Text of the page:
Friday, February 19, 2021

Disaster Capitalism And The Abuse Of Youth

In the rush to raise alarm over Terrible Educational Emergencies, folks need to pay closer attention to exactly who they're hurting.

I'm not talking about teachers right now. Yes, teachers get blamed for anything and everything, and it stinks, and we're paying a regular price for it in the increasing difficulty in recruiting people to do the work. 

But the other part of chicken littling about education is the constant declaration that Kids These Days suck. They can't read or write. They aren't ready to hold down a job. And like many other negative trends in education, this has only gotten worse during the pandemic. Now it's not just that Kids These Days can't read and write and math--numerous companies are telling anyone who will listen about the terrible threat of learning loss, and how all of America's children are slowly backsliding, the "days of learning" dribbling out of their ears like meltwater sluicing off a snow-covered roof. They're getting stupider and stupider by the day. They are a lost generation.

Some of the worst moments in my teaching career came in parent-school conferences, sitting in a room with other staff, the student, and the parental units, watching the parents express in not-at-al-subtle ways their low opinion of their child. It is gut-wrenching to see a parent tell their own child everything just short of (and in a couple of memorable instances, not just short of) "I don't know what to do with you. You're lazy and dumb and just a bad person." Those students didn't need pedagogical or instructional interventions nearly as much as they needed to have an adult who actually believed in them. 

In the rush to indict the public school system, the teachers, the unions, some people have turned students into collateral damage, forcing them to live in a world of adults who are constantly broadcasting that Kids These Days are awful failures. And right now, as always, they are directing the worst of it at the students who already get the worst of it--Black, brown, poor. 

Today Chalkbeat is carrying a piece by teacher Selena Carrion that everyone should read-- "Stop calling this generation 'lost.' It's hurtful--and it's wrong." Carrion's experience allows her to remember how to keep her eye on the ball:

All this reminds me not to allow a deficit-oriented “lost generation” narrative to deny them their success. As educators, let’s think about their triumphs and how they are still finding joy and wonder amid chaos.

What would happen, I wonder, if the consultants from NWEA and McKinsey, rather than releasing white papers and "research" and talking to other folks in the education biz had to go stand in front of the actual young human beings and explain to those students that they are falling behind and getting dumber by the minute and are generally failing. What if they had to look into those students' eyes while saying, in effect, "We do not believe in you."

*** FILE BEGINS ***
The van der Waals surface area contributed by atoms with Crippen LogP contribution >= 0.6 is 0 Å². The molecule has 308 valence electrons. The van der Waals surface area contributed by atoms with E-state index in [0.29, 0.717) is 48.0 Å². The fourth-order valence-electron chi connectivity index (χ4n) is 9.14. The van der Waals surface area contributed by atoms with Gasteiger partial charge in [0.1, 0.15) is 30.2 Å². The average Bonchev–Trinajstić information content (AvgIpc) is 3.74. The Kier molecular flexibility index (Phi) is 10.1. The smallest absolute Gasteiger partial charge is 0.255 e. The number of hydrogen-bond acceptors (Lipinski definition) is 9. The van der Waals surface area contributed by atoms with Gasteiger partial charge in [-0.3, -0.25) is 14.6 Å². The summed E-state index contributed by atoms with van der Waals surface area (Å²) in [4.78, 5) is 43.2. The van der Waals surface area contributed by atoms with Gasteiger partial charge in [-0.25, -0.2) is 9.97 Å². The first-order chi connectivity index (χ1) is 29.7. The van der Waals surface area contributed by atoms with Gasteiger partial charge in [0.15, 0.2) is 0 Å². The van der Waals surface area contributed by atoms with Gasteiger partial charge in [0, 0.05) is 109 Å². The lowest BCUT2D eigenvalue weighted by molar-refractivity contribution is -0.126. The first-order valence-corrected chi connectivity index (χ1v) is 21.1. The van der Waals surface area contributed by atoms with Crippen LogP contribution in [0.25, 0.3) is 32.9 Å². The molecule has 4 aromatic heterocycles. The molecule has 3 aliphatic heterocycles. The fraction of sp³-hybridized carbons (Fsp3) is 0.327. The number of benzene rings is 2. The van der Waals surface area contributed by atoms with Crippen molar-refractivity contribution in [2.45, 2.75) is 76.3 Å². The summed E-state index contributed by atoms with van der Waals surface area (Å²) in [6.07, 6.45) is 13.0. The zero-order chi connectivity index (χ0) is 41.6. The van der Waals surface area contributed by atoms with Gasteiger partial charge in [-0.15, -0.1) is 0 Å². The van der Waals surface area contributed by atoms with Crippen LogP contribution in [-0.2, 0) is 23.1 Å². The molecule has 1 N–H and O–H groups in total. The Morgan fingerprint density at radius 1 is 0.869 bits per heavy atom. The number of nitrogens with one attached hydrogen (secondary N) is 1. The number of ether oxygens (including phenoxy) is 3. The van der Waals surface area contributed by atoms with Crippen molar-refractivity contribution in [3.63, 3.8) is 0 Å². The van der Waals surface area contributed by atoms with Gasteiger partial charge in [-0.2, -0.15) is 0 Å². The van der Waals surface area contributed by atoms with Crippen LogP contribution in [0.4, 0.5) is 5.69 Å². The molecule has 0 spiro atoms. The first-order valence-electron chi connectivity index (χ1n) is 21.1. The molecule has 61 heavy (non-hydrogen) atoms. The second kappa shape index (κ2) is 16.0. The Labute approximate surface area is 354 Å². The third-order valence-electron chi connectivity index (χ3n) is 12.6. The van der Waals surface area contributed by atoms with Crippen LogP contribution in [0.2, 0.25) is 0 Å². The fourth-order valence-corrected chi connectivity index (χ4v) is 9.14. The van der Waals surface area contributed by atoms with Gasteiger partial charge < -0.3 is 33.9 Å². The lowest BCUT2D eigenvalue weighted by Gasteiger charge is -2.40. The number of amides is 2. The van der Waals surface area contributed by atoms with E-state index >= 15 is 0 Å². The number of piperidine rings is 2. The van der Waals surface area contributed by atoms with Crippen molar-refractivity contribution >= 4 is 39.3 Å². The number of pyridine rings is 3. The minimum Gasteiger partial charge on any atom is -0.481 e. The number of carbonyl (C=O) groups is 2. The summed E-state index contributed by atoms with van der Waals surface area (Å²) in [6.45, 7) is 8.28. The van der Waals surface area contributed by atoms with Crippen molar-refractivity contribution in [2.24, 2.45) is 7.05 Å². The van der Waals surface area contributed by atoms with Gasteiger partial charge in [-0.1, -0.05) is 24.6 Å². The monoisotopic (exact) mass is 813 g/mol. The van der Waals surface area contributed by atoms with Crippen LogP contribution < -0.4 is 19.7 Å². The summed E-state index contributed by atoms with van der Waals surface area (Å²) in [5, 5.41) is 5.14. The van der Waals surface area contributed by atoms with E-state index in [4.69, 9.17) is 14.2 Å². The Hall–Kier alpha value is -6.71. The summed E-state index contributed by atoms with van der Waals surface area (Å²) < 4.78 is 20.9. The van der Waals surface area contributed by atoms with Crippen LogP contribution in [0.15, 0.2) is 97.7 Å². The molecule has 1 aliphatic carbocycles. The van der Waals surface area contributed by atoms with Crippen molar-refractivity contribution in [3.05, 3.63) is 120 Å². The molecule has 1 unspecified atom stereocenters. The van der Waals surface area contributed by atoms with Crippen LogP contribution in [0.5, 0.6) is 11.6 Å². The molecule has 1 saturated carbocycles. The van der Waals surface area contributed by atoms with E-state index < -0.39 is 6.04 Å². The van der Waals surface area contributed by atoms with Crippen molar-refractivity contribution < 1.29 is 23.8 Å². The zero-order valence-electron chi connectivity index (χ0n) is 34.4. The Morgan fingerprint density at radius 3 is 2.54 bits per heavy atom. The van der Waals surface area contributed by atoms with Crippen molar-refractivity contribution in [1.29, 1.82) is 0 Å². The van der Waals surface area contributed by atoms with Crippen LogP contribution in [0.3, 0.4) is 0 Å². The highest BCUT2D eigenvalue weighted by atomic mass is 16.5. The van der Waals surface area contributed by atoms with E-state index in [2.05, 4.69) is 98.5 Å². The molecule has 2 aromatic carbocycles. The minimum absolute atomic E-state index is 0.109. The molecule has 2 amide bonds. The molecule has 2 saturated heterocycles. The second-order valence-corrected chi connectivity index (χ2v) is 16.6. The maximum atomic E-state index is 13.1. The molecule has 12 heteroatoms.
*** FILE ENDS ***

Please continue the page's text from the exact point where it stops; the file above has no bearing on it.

Here is where market-based philosophy clashes with actual education. You market products by creating a compelling case for a desperate need. "Terrible things are happening," a campaign screams, "and you need to hire us and buy our product if you want to survive, because without us you are not enough." But you teach students by first believing in them, by assuring them that they are enough. You can't have disaster capitalism without a disaster. You can't teach students by telling them that they are a disaster.

These are tough times for schools, and there's no pretending that we are (mostly) accomplishing less than we could have in normal times (though we are also learning about ways that are not worse--just different). But ramping up the alarm and calling our children "lost" just so that someone can sell more testing or market some edu-biz model is wrong, and it's damaging to our children to keep telling them they are lost and losing learning and collapsing mentally and failing to cope. Right now, more than ever, our students need truth and support and people who believe in them. If you're not doing that, take a seat.

1 comment:

  1. The point is not capitalism. The point is that children need time and attention. Teachers will never be able to provide all the instruction children need. Parents are capable of helping their children learn.

    The fact that businesses try to profit off the masses is not a surprise. In a capitalistic system, the saying is, "buyer beware". If parents like the shiny promises the software companies make...if school leaders like the shiny promises, the product sells.

    Time and attention. Maybe some time can be spent helping parents discover ways they can nurture their children.

    Telling parents to back off and stay in their own lane is not helpful. Asking them to take over is not what anyone is asking. But the answer is going to start with supporting what is going on at home because as long as kids are not in the school building, that is where the learning happens.

    The solution to the current situation is not to blame economic models.

    You mentioned that parents criticized their kids. Maybe a worthy initiative is to help parents see things differently.

    You don't need software to do it. You need time.

    If our society cares about its young people growing up, we will all take responsibility to invest our time. How people spend their time is related to their priorities. If no one wants to spend the time, the snake oil salesmen are ready and waiting. And don't think that capitalists have a monopoly on exploitation and abuse.